And fast forwarding through the whole of the Civil War just to show off Gettysburg? That was just a horrible choice by whoever wrote this and made me feel like they thought me an idiot that wouldn’t recognize any other Civil War skirmishes other than the main ones. Anyway, let’s move on to the next thing on my list that plagued me; the Special Effects. There isn’t much to say here other than; it sucked. It totally and completely sucked. And when that vampire threw a fraking horse at Lincoln, I swear that every single person in the theater must have heard me laugh my ass off. It was just, that whole scene was horribly, horribly done. I honestly do not understand how movies are made these days. How can certain movies with little budget end up with amazing special effects, while other films with huge budgets give birth to such garbage? Seriously, I don’t get it.

Next up… demanding to know exactly why they chose to make this film using footage that made it look like it was all shot on 1980s camcorders. Yes, next up is the Visual Effects, people. Suffice to say; it fucking sucked, and unless I kept my eyes completely open as wide as possible and continuously drank from my drink, I would have thought myself asleep having a nightmare that I was watching ALVH instead of Brave, playing right next door. Unfortunately, every time I slapped myself I realized that nope, I was still awake and still here watching. Did they do it to get that classic 1800s feel? Maybe try and take us into their little twisted world where one of our greatest Presidents was in fact, a man who only became the Commander in Chief to slay a few hundred southern vampires? No? Whatever the case, it was a piss-poor choice and I did not like it.

Alright, I need to close because I’m only finding more disgust here. So with that, I give you the last straw, the main complaint, the one thing that just made me cringe with shame; the History of Abraham Lincoln. First the book, now a movie, soon to be common knowledge by young folk who will grow up to write essays in high school that’ll be read by teachers who will crap themselves then quit their jobs out of a loss of respect for mankind and their fellow Americans. To think that this – a movie – could have that kind of impact, downright terrifies me to no end. I’d spew some line about Abraham Lincoln rolling over in his grave, but someone might end up commenting back that he might not be in there, because he could be a vampire. Yeah, go fuck yourselves.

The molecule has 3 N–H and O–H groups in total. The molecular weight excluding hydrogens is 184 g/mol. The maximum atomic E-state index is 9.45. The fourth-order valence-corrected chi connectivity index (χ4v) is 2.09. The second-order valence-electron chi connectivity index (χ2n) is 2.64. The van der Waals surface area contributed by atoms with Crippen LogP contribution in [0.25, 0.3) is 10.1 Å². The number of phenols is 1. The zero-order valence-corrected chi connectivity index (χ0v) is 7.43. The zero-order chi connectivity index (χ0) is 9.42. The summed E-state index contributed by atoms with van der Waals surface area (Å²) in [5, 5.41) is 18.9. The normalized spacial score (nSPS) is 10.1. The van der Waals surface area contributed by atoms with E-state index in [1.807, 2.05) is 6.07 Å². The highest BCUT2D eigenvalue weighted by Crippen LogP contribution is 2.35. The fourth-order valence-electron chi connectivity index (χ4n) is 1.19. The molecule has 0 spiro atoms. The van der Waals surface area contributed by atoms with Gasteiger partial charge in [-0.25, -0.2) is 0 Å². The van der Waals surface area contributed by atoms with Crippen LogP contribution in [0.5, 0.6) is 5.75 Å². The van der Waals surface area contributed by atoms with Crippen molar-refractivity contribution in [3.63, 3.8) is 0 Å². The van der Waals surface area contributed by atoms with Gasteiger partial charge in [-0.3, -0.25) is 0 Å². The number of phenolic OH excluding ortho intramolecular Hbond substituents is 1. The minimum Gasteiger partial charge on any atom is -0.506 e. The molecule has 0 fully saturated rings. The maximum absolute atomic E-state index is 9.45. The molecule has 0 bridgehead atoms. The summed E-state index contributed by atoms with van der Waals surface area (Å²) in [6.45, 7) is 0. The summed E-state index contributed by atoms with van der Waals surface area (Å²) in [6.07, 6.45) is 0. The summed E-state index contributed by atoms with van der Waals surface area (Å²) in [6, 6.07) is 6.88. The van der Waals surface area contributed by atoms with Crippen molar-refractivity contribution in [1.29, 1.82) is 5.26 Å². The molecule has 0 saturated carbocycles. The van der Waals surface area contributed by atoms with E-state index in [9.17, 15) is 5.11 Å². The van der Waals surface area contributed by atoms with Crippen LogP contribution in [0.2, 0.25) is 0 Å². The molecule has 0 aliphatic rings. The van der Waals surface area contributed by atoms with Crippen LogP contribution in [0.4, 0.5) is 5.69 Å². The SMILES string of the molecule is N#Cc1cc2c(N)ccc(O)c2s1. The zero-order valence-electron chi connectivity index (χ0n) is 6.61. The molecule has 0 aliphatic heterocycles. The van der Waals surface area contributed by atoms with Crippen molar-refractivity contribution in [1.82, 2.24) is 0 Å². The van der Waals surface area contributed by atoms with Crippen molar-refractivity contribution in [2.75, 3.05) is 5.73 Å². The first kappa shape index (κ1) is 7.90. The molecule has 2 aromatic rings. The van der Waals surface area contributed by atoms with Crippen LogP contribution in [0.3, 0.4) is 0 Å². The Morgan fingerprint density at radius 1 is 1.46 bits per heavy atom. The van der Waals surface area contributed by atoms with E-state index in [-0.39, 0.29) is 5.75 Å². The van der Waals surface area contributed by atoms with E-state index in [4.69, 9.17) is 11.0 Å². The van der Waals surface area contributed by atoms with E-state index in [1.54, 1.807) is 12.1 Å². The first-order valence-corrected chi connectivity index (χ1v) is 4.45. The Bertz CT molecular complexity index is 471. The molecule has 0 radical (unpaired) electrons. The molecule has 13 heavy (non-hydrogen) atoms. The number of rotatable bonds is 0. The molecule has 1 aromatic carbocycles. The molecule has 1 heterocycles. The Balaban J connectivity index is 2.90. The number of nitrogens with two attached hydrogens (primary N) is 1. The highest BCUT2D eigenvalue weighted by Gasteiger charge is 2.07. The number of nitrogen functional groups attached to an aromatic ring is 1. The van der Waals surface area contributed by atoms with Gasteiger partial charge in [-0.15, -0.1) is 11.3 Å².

My Final Say (that will never, fucking, change): 4/10

What’s on the Tube: Smash, S1, EP2 – “The Callback”

Episode 02: “The Callback” – We open to Karen (McPhee) in a (character-filled) pub in what appears to be a laid back tryout session at first. All of the brass is there, overseeing and apparently enjoying her cover performance of “Call Me” before we are whisked back into reality with Karen at her job. I found her performance fresh, but at the same time, a little on the amateurish side. Her vocal range is great, but not perfect and it can easily be noticed when up against someone like Ivy Lynn (Hilty), who excels at the vocal aspect of the show. There is a plus though, as I can relate to her still being “fresh” and not “seasoned” like Ivy is. So in this aspect, I can forgive Karen’s lack of range.

One thing I did enjoy even more so than I did in the Pilot episode was the presence of Julia (Messing), who’s story is really starting to take shape, while her struggle to adopt an immigrant baby is beginning to tear into her relationship with her husband Frank (James), who is torn between wanting to adopt a baby and going back to work. That on top of Julia going to work full-time on the Marilyn project should really make for some interesting story progression in the near future. Also interesting to see is how Eileen’s (Huston) appending divorce from Jerry (Cristofer) will factor into the play’s budget.

One thing I found myself NOT enjoying was the poor move on Ivy’s part when she decided to personally ‘interact’ with Derek (Davenport). I found that to actually lessen her character’s entire persona by making it seem as though she only got the part in the end because she ‘performed’ better in places that Karen could not. I understand that Derek is supposed to be pretty much the a-hole of the series, but to turn Ivy into an easy sellout so early on in the show’s run just, to me, seemed a little too predictable. I saw her win coming a mile away after that particular scene. Bad move writers, bad move.